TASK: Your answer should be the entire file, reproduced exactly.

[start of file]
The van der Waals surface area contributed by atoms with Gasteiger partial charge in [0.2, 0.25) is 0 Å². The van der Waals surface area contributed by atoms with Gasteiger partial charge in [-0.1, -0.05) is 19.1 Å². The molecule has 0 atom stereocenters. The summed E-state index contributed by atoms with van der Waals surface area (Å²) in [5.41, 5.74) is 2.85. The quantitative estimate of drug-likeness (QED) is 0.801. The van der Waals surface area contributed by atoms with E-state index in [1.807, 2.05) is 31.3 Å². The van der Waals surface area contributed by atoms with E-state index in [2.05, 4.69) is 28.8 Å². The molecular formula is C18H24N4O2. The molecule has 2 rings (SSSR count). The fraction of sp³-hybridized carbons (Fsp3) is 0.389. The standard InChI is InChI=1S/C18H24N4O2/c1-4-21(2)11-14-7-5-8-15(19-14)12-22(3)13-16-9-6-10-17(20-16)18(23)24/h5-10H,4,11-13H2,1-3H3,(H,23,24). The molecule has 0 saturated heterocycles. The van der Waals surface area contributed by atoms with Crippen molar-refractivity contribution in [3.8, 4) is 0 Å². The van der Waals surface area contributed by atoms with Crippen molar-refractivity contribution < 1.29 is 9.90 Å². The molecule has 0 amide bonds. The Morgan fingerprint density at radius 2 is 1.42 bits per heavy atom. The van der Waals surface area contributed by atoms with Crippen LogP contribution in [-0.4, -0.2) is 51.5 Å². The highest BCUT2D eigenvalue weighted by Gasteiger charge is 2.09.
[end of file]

The van der Waals surface area contributed by atoms with Gasteiger partial charge in [0.2, 0.25) is 0 Å². The van der Waals surface area contributed by atoms with Gasteiger partial charge in [-0.1, -0.05) is 19.1 Å². The molecule has 0 atom stereocenters. The summed E-state index contributed by atoms with van der Waals surface area (Å²) in [5.41, 5.74) is 2.85. The quantitative estimate of drug-likeness (QED) is 0.801. The van der Waals surface area contributed by atoms with E-state index in [1.807, 2.05) is 31.3 Å². The van der Waals surface area contributed by atoms with E-state index in [2.05, 4.69) is 28.8 Å². The molecular formula is C18H24N4O2. The molecule has 2 rings (SSSR count). The fraction of sp³-hybridized carbons (Fsp3) is 0.389. The standard InChI is InChI=1S/C18H24N4O2/c1-4-21(2)11-14-7-5-8-15(19-14)12-22(3)13-16-9-6-10-17(20-16)18(23)24/h5-10H,4,11-13H2,1-3H3,(H,23,24). The molecule has 0 saturated heterocycles. The van der Waals surface area contributed by atoms with Crippen molar-refractivity contribution in [3.8, 4) is 0 Å². The van der Waals surface area contributed by atoms with Crippen molar-refractivity contribution < 1.29 is 9.90 Å². The molecule has 0 amide bonds. The Morgan fingerprint density at radius 2 is 1.42 bits per heavy atom. The van der Waals surface area contributed by atoms with Crippen LogP contribution in [-0.4, -0.2) is 51.5 Å². The highest BCUT2D eigenvalue weighted by Gasteiger charge is 2.09.